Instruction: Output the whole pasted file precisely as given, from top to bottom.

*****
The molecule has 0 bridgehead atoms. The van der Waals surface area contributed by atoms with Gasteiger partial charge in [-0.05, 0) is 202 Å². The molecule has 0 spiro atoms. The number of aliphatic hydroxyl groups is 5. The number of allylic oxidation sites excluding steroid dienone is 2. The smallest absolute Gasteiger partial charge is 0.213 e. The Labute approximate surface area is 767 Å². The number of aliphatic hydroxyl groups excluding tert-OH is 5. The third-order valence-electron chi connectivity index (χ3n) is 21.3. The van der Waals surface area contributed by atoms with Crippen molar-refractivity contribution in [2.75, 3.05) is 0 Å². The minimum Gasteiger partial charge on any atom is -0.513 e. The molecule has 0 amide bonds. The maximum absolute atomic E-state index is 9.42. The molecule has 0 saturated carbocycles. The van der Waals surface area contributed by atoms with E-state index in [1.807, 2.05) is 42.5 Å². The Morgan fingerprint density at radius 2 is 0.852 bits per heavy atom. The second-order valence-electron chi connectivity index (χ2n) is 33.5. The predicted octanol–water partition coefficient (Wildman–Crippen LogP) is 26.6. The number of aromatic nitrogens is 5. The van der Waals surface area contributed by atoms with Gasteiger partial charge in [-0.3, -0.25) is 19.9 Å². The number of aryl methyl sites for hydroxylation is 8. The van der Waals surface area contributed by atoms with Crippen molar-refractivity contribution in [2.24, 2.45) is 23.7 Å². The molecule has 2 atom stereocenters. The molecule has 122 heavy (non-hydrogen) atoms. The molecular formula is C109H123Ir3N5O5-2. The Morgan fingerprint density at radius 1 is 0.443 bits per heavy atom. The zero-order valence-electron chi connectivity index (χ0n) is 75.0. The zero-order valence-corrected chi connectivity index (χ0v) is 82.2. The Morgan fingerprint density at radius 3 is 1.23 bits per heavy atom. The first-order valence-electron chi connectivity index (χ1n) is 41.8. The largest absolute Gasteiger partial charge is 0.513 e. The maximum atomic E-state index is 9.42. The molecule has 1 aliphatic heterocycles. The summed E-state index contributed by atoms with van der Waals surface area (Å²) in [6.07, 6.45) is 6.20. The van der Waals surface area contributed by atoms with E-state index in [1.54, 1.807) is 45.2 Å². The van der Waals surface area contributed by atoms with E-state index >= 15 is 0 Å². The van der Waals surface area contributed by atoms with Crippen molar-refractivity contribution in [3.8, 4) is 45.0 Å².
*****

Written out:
The molecule has 0 bridgehead atoms. The van der Waals surface area contributed by atoms with Gasteiger partial charge in [-0.05, 0) is 202 Å². The molecule has 0 spiro atoms. The number of aliphatic hydroxyl groups is 5. The number of allylic oxidation sites excluding steroid dienone is 2. The smallest absolute Gasteiger partial charge is 0.213 e. The Labute approximate surface area is 767 Å². The number of aliphatic hydroxyl groups excluding tert-OH is 5. The third-order valence-electron chi connectivity index (χ3n) is 21.3. The van der Waals surface area contributed by atoms with Crippen molar-refractivity contribution in [2.75, 3.05) is 0 Å². The minimum Gasteiger partial charge on any atom is -0.513 e. The molecule has 0 amide bonds. The maximum absolute atomic E-state index is 9.42. The molecule has 0 saturated carbocycles. The van der Waals surface area contributed by atoms with E-state index in [1.807, 2.05) is 42.5 Å². The Morgan fingerprint density at radius 2 is 0.852 bits per heavy atom. The second-order valence-electron chi connectivity index (χ2n) is 33.5. The predicted octanol–water partition coefficient (Wildman–Crippen LogP) is 26.6. The number of aromatic nitrogens is 5. The van der Waals surface area contributed by atoms with Gasteiger partial charge in [-0.3, -0.25) is 19.9 Å². The number of aryl methyl sites for hydroxylation is 8. The van der Waals surface area contributed by atoms with Crippen molar-refractivity contribution in [2.24, 2.45) is 23.7 Å². The molecule has 2 atom stereocenters. The molecule has 122 heavy (non-hydrogen) atoms. The molecular formula is C109H123Ir3N5O5-2. The Morgan fingerprint density at radius 1 is 0.443 bits per heavy atom. The zero-order valence-electron chi connectivity index (χ0n) is 75.0. The zero-order valence-corrected chi connectivity index (χ0v) is 82.2. The Morgan fingerprint density at radius 3 is 1.23 bits per heavy atom. The first-order valence-electron chi connectivity index (χ1n) is 41.8. The largest absolute Gasteiger partial charge is 0.513 e. The maximum atomic E-state index is 9.42. The molecule has 1 aliphatic heterocycles. The summed E-state index contributed by atoms with van der Waals surface area (Å²) in [6.07, 6.45) is 6.20. The van der Waals surface area contributed by atoms with E-state index in [1.54, 1.807) is 45.2 Å². The van der Waals surface area contributed by atoms with E-state index >= 15 is 0 Å². The van der Waals surface area contributed by atoms with Crippen molar-refractivity contribution in [3.8, 4) is 45.0 Å².